But Patriot Front’s choice of outfits highlights a deeper link between white nationalism and “dad pants,” as i-D magazine dubbed them, one less about the pants and more about who wears them. Khaki was the uniform of Indian Removal and American imperialism, but it was white fatherhood that provided the ideological foundation for wars of conquest in the West and overseas. Invoking fathers and sons, Patriot Front claims this inheritance as its own, arguing that “American identity was forged in a struggle between civilizations that ended in victory for our ancestors.” This idea of a patrilineal European-American birthright underpins the group’s sprawling agenda, framing their anti-Black, anti-immigrant, anti-gay, anti-abortion politics as paternal stewardship—a duty to preserve a hereditary entitlement for the next generation. Yet a closer look at the role of white fatherhood in American history puts the idea of such an ancestral “victory” into doubt, revealing a much more mixed—and arguably more ominous—legacy.

Charge of the Rough Riders at San Juan Hill (1909) by Frederic Remington (Wikimedia Commons)

From their earliest encounters in North America, Europeans called Native Americans “savages” and “heathens,” while Native Americans commonly referred to European powers and their representatives as “father” or “great father” as a diplomatic strategy. They wanted from Europeans what they knew fathers give: respect, aid, and protection when necessary.

Europeans adopted the honorific but gave it a different significance. They were well prepared to hear in the title “father” that Native Americans were their children—their inferiors. Classical Athenian political traditions said fathers were naturally superior, meant to govern the household and the body politic alike. Christian myth and doctrine held fathers to be all-powerful and infallible, saving or damning as deserved. Emerging Enlightenment race science proposed that Native Americans occupied a lower order of human development—but also that they could be taught and assimilated into European civilization, unlike Africans.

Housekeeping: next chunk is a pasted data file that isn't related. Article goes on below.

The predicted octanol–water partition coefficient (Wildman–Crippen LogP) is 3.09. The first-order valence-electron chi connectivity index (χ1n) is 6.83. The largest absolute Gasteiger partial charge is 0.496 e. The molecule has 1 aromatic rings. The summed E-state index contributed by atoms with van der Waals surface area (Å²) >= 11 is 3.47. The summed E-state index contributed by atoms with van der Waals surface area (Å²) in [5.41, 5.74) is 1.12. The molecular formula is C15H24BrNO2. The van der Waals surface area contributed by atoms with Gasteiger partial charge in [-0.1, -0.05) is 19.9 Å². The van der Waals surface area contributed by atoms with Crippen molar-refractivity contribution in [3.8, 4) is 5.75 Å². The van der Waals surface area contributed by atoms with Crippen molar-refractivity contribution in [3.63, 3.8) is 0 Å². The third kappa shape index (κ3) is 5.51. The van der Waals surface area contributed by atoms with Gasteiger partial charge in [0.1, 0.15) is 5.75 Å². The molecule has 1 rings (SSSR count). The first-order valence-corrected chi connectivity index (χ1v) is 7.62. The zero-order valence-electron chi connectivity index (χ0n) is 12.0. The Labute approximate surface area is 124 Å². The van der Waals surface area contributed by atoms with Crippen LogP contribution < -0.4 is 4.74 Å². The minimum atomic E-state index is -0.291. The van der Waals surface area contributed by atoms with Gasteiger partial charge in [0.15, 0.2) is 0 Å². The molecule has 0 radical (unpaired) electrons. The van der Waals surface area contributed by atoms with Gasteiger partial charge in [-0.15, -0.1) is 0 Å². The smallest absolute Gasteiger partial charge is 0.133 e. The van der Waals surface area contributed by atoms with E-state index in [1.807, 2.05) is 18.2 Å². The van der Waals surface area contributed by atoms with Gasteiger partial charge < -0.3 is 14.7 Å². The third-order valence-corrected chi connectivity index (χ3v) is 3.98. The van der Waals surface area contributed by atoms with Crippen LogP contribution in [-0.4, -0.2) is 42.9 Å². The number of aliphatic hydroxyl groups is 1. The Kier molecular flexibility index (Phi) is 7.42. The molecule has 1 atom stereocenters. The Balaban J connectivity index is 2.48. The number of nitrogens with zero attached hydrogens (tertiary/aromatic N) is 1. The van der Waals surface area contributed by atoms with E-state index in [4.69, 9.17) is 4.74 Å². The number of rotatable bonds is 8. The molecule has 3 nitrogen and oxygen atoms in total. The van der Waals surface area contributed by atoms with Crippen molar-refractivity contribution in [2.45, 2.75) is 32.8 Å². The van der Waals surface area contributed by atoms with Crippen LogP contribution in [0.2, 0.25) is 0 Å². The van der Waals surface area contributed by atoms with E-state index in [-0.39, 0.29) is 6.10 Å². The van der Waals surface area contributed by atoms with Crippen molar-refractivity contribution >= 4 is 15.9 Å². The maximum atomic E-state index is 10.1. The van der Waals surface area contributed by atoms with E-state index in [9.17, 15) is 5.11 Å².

After the Louisiana Purchase in 1803, Thomas Jefferson took this logic a step further, and in the process became probably the first person to be called “Great White Father.” The phrase shows up in an 1806 translation of an Osage song reportedly composed after a visit to the White House. Jefferson explained to the Osage people that the United States had inherited its role as their father from the European empires it supplanted, and now intended to hold the title in perpetuity. “Never more will you have occasion to change your fathers,” he assured them.

In the hundreds of thousands of acres acquired from France, tribes such as the Osage were vastly more numerous and powerful than white settlers. By embracing the role of the supreme patriarch, Jefferson hoped to discourage Native Americans from allying with Europeans reluctant to give up their claims to land and resources that now belonged to the United States, and from becoming entangled in conflicts with other tribes that might invite European meddling. Instead, he wanted them to blend in quietly to the nation now claiming dominion over theirs, by remaking themselves as yeoman farmers.

“My Children,” Jefferson addressed a group of Cherokee who petitioned for citizenship in 1808, “Have you the resolution to leave off hunting for your living, to lay off a farm for each family to itself, to live by industry, the men working that farm with their hands, raising stock or learning trades as we do, & the women spinning & weaving Clothes for their Husbands & Children?” This form of family life was to be learned, Jefferson made clear, before citizenship, with all its benefits, could be conferred.